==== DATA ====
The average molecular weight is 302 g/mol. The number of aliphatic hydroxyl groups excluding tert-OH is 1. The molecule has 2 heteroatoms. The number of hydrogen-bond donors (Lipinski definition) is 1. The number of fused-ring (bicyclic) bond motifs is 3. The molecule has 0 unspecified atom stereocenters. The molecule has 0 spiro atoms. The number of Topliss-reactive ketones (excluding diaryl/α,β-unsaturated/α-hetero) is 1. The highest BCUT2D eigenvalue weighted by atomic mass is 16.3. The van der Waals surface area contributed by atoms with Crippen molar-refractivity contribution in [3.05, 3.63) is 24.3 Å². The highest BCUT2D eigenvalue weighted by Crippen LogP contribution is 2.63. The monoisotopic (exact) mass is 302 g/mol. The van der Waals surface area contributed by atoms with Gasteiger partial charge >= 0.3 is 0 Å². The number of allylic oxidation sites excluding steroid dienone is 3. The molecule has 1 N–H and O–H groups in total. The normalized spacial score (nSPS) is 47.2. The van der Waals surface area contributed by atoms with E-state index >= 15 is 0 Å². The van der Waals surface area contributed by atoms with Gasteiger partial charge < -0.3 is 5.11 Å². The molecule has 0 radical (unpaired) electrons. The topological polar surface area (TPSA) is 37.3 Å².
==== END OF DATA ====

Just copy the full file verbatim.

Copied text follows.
The average molecular weight is 302 g/mol. The number of aliphatic hydroxyl groups excluding tert-OH is 1. The molecule has 2 heteroatoms. The number of hydrogen-bond donors (Lipinski definition) is 1. The number of fused-ring (bicyclic) bond motifs is 3. The molecule has 0 unspecified atom stereocenters. The molecule has 0 spiro atoms. The number of Topliss-reactive ketones (excluding diaryl/α,β-unsaturated/α-hetero) is 1. The highest BCUT2D eigenvalue weighted by atomic mass is 16.3. The van der Waals surface area contributed by atoms with Crippen molar-refractivity contribution in [3.05, 3.63) is 24.3 Å². The highest BCUT2D eigenvalue weighted by Crippen LogP contribution is 2.63. The monoisotopic (exact) mass is 302 g/mol. The van der Waals surface area contributed by atoms with Gasteiger partial charge >= 0.3 is 0 Å². The number of allylic oxidation sites excluding steroid dienone is 3. The molecule has 1 N–H and O–H groups in total. The normalized spacial score (nSPS) is 47.2. The van der Waals surface area contributed by atoms with E-state index >= 15 is 0 Å². The van der Waals surface area contributed by atoms with Gasteiger partial charge < -0.3 is 5.11 Å². The molecule has 0 radical (unpaired) electrons. The topological polar surface area (TPSA) is 37.3 Å².